“We have with us tonight a true writer,” said Rocky Friedman, owner of the Rose Theatre, to a packed Starlight Room audience. “I know this because she gave me some of her bio to read. When she …
“We have with us tonight a true writer,” said Rocky Friedman, owner of the Rose Theatre, to a packed Starlight Room audience. “I know this because she gave me some of her bio to read. When she got here, she completely edited it.”
The guest of the night Friedman was referring to was Kirsten “Kiwi” Smith, a Chimacum High School graduate and successful screenwriter, who has made a mark on the film industry with a platter of notable comedies.
The film screened for the occasion was her second feature, “Legally Blonde,” which she co-wrote with her writing partner Karen McCullah.
The screening was attended by her high school friends and parents, Katie and Mel Smith, of Port Ludlow, all of whom were jovial and excited to celebrate one of Smith’s works.
Friedman posed a few questions about “Blonde,” with the the eager audience asking about the third upcoming installment in the series. In vague terms and “yes” or “no” answers, Smith asked the audience to keep lips sealed.
Smith explained how she became involved with writing “Legally Blonde,” as it was based on the Amanda Brown novel. Smith said her and McCullah got their hands on the source material of the same name, through several producers, who asked if they could adapt it with a pitch of a “Clueless” meets “The Paper Chase.”
They read the novel and decided they could turn it into a movie, which was eventually sold to MGM for production. Smith recalled their pitch meetings, where the writing duo wore pink outfits just like the character of Elle Woods.
“It felt like a real blessing. It was the perfect bones of a story and great concept,” she said to the Starlight Room audience.
Actress Reese Witherspoon came on the project once the screenplay received its final punctuation mark, only after a producer suggested singer Britney Spears could lead the film, garnering laughs from the Starlight Room audience. Witherspoon did not have to audition as she was coming off the heels of 1999’s “Election,” earning her a Golden Globe nomination.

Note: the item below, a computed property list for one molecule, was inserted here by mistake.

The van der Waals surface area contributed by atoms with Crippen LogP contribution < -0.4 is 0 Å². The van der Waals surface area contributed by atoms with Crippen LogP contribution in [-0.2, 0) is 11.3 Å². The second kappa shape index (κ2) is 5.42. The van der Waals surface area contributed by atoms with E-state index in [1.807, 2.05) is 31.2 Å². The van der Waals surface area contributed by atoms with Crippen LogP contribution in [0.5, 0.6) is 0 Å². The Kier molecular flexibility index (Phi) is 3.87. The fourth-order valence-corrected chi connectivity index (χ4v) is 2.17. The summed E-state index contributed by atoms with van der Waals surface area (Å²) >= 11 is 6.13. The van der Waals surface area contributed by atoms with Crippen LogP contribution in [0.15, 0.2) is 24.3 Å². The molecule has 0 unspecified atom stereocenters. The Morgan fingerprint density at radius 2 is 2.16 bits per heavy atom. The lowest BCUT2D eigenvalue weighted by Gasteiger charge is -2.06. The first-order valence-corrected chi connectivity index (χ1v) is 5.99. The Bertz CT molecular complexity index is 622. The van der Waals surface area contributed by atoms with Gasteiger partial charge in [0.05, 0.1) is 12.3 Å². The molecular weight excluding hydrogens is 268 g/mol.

She gave notes for a bit of rewriting to sharpen up the script before heading into filming.
With a wide array of comedy films, which have been embraced by third- and fourth-wave feminists, “Legally Blonde” is one Smith admires for its stance in culture. One of the points proving prophetic in more recent times in Hollywood was a parallel with the Me Too movement. At a point in the film, a male character who has authority over Witherspoon’s career pushed for sexual favors, a story repeated in headlines during the past several years.
Smith said the inspiration for this third- act plot point was from hers and McCullah’s experience in the industry in their formative years.
“It was a good story turn, and certainly never something we thought of as a political statement or social statement,” she explained. “I’m excited to see that it’s no longer something that happens and we just move on with it.”
One of the most beloved scenes from “Legally Blonde” was when Witherspoon’s Woods teaches her manicurist Paulette (Jennifer Coolidge) the “bend and snap” to woe a potential mate. This came from the need of a “second-act set piece.”
With many scenarios thrown out, such as the salon getting robbed or another crime element, nothing stuck.
Smith then suggested a move Elle could teach Paulette, which was pitched to the producer and stuck. Smith was happy to demonstrate how she envisioned the seminal move on the outside of Rose Theatre, with a giggle after every time.
To bring the scene to life, Toni Basil, known for her 1981 hit “Mickey,” was brought on as a choreographer. Smith was brought to Basil’s dance studio to teach the dancers who would play the salon staff and clients, including Witherspoon and Coolidge, how to do the “bend and snap.”